Canada was the first G7 country to start raising rates, and has enjoyed consistent growth for nine months, bar a static April. Latest data show slight growth in May of 0.1 per cent.
However, data show non-farm payrolls fell in May by 0.2 per cent, or 25,000 people. To add to the mixed picture, the central bank reduced growth forecasts 10 days ago, even as it raised rates, and three days later, inflation fell to just 1 per cent. It seems Ben Bernanke’s oft-quoted description of unusual uncertainty, would apply equally well north of the border.
With eurozone inflation rising to 1.7 per cent this month, the European Central Bank can justifiably claim the annual rate is back within its target range of “below but close” to 2 per cent for the first time since the global financial crisis erupted in August 2007.
Since then, the inflation rate has been either significantly higher (it peaked at 4 per cent in mid-2008) or wildly lower (hitting of low of minus 0.6 per cent in July last year). For the ECB, that is probably another sign of economic conditions returning to something nearer normal - even if it was more oil prices that threw inflation so badly off course, rather than the direct effects of the global economic turmoil.
So there is a good chance of a more bullish tone from Jean-Claude Trichet, ECB president, after next Thursday’s governing council meeting. He will have to be careful, however. Too much optimism would jar with the caution these days from the US Federal Reserve and Bank of England. The euro has already rebounded from the lows reached during the crisis over eurozone public finances.
The problem Mr Trichet faces is that Read more
Brazil’s central bank surprised many economists by raising interest rates by less than expected last week. Today, it published the minutes (in Portuguese only) of the monetary policy committee meeting at which the decision was taken. Anyone hoping they would make matters clearer may be disappointed.
As expected, the committee said weaker global and domestic demand had contributed to its decision. Less predictably, it suggested it would be happy to bring consumer price inflation in line with the government’s 4.5 per cent target only in early 2012, rather than during next year.
The minutes are clearly open to interpretation. In a note to clients, Itaú Unibanco said they confirmed its view that the committee, known as the Copom, would leave rates unchanged at its next meeting on August 31 and September 1. Barclays Capital, on the other hand, said they supported its call for a 50 basis point increase at the next meeting and a 25bp increase in October. Read more
For an inflation hawk, James Bullard, the president of the St Louis Fed, has some radical views on what to do if the economy weakens and the Fed decides to ease policy further.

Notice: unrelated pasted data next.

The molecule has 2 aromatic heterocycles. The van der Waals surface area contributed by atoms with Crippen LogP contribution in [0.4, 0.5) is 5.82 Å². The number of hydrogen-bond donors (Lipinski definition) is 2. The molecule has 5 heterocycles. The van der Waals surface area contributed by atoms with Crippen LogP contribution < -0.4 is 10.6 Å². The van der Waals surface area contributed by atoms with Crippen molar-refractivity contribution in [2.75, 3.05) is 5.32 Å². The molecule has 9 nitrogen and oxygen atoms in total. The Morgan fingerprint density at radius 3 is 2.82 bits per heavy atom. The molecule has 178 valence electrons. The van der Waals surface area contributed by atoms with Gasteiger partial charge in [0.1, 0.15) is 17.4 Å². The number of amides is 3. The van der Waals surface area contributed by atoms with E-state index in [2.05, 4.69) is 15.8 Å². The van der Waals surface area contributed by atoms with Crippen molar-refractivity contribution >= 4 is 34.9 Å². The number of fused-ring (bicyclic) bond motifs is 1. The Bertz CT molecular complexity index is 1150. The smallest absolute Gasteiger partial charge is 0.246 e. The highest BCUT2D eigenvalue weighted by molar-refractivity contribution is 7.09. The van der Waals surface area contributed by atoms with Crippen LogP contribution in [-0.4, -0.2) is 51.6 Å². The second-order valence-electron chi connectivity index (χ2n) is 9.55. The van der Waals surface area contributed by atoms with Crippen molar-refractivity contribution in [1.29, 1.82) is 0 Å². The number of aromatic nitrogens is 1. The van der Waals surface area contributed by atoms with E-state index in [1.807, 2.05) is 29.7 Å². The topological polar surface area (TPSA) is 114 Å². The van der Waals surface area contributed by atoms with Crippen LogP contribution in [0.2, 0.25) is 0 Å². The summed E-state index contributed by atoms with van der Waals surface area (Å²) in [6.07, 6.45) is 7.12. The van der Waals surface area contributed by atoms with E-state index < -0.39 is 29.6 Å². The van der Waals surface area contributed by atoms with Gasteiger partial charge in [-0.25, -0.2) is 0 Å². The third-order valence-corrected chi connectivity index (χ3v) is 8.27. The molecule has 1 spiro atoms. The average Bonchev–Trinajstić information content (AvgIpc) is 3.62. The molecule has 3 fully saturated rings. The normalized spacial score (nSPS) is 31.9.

Today he argued forcefully in a research paper that the Fed should use asset purchases if it has to ease further because promising to keep rates lower for longer – one of the other options – increases the chance of Japan-style deflation. Let me try to explain why. This post is long, wonkish, and probably not 100% technically accurate.
This is the chart that Mr Bullard uses. Look at the two lines this way:
- The curved line is the central bank. If inflation is high, it raises interest rates by more than one-to-one, in order to bring inflation back to target.
- The dashed red line basically says that money and prices don’t change anything real. You may have higher inflation and higher nominal interest rates but the gap between the two – the real interest rate – stays the same. Read more
Freddie Mac 30-year mortgage rates just fell to a fresh all-time low of 4.54 per cent (see chart, right). But it’s not just homeowners who can borrow more cheaply than ever.
The US government’s cost of debt is at, or approaching, its lowest ever levels in the medium-term (<10 years). Yields on Treasury auctions have been falling gently and consistently as demand has risen.
Rising demand for US debt is usually taken as an indicator of risk aversion in the markets. But should US bonds be seen as a safe haven with so much strength in east Asia and Australasia, and such ‘unusual uncertainty’ facing the West?
Auction results of US government bonds are shown below from 2008, or as far back as the data go, for you to puzzle over: Read more
It was hardly a surprise when Ukraine passed the bar for a $15.5bn IMF bailout. Desperate to plug a budget gap and stay financially afloat, Kiev caved in to unpopular but economically necessary austerity measures in recent weeks.
While painful for average cash-strapped Ukrainians, a nod from the IMF should reopen the door to international debt and capital markets. But in which currency?
Ukraine was expected in coming months to try (again) to raise some $2bn on international debt markets through a eurobond issue. Earlier this month, it cancelled a similar sized issue after balking at the prospect of paying more than 8 per cent on 10 year debt. Ukraine now hopes that with the IMF deal in place, it can secure cheaper money. But there’s a growing question for bankers, bond investors and fund managers eyeing the country: could Ukraine opt for rouble bonds instead? Read more
Growing risk aversion among investors is slowing foreign capital flows to emerging markets such as India, potentially choking inflows needed to fund the nation’s widening current account deficit, India’s central bank said.
Duvvuri Subbarao, the governor of the RBI, told the FT that the expectations of the world’s senior economic policymakers about the volume of capital inflows in emerging markets had dramatically changed over the past three months. “Even three months ago, we were talking about a possible flood of capital flows,” he said. Read more